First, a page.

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Tuning in to TV trends during the pandemic

May 07, 2020 • Aaron Goldman

Sending all the best to our clients, partners, friends, families, and communities… hope this finds you well.

Last week we looked at what social media can tell us about the pandemic.

Today let’s turn the lens on television and the converged TV (CTV) space. Here’s what we’re seeing:

People are watching a lot of TV.

With everyone on lockdown, the collective appetite for content is insatiable and we’re craving it on the big screen. Per Statista, broadcast TV is up 20% and streaming is up 27% globally. Radha Subramanyam from ViacomCBS reports that linear TV has gained more than 6 million more viewers in the average minute compared to pre-pandemic levels and streaming has increased by about 4 million viewers. Meanwhile, Hub Entertainment Research pegged the increase in average number of TV services used per viewer at 50% in April. Is it just high-end productions we’re hungry for? Knope! On the day NBC aired the Parks and Recreation reunion, engagement on social media increased 1,322% as compared to the week before the episode was announced.


Marketing activity varies by sector.

Looking at things from a brand perspective, some industries are holding their TV ad spend steady based on Teletrax ad occurrences tracked via Kinetiq month-over-month in April. Those campaigns reflect consumer categories that have remained constant throughout the pandemic such as Entertainment (up 1%), Health (up 3%), and Consumer Products (down 1%). Meanwhile, verticals that have been harder hit pulled back ad budgets including Restaurants (down 24%), Teleco (down 25%), Auto (down 43%), Retail (down 45%), and Travel (down 84%).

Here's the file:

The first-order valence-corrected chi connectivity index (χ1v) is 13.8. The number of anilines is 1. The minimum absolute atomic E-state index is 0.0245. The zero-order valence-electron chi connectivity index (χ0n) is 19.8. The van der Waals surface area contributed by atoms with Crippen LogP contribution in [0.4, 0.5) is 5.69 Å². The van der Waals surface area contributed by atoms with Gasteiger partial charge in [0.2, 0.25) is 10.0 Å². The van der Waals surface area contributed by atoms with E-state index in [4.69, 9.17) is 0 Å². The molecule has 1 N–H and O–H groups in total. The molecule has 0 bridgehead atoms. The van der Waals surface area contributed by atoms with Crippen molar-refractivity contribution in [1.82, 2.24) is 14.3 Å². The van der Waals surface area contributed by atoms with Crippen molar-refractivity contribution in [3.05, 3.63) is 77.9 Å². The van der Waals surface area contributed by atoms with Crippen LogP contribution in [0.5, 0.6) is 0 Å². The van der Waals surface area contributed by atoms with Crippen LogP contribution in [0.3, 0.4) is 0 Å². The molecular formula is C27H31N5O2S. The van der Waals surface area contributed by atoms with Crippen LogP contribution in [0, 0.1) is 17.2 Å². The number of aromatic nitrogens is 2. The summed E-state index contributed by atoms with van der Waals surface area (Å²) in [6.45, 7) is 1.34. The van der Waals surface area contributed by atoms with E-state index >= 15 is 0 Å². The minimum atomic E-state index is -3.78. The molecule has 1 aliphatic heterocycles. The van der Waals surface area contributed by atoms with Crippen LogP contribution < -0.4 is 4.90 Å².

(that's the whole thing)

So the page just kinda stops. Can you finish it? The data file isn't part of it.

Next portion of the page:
Content and commerce are colliding.

With people confined at home, online shopping has taken on a primary role in consumer behavior. We’re also seeing the lines between content and commerce blur with NBCUniversal Checkout making TV and video shoppable. This is a trend I highlighted in Essence’s report Advertising in 2030 and, while it may be hard to envision the world one year from now much less ten years, it’s clear the future of data and personalization is here today but not widely distributed.

The scaled ecosystems are at a massive advantage.​​​​​

Looking at Facebook’s Q1 earnings, it’s clear the closed ecosystems are faring better than open web publishers during the crisis. As I told Verdict, “With the release of group chats and continued investment in Watch, Facebook is poised to further capture consumer time and attention from the 3 billion people that use its apps each month. Looking ahead, these engaged audiences inside closed ecosystems will be prime for monetisation.”

But it’s not just Facebook that’s gaining ground. And it’s not just the triopoly nor the broader set of digital walled gardens. The major TV players are assembling their ecosystems using a similar playbook of controlled access, engaging native formats, and data-driven advertising. The result is a group of formidable media companies that present new requirements for brands to operate within and across closed ecosystems. This was my talk track on Beet TV as part of the TransUnion series on navigating accelerated change. And of course, it’s in scope for Scope

There’s no room for additional tech tax.

As many logos across the Display Lumascape jockey for position in the Convergent TV Lumascape, it’s clear that there are fewer categories in play. Indeed, CTV presents a great do-over opportunity for media companies to reduce the points of friction between marketers and people by focusing solely on layers that add value without taxing each impression. This is the POV our CEO, Lance, lays out in his latest AdExchanger byline. By taking the best ingredients of open web programmatic but leaving behind the baggage, a winning formula emerges that will set the tone for TV in the years to come.

So that’s the state of the state on CTV. Be well and see you ‘round the Virtual Water Cooler

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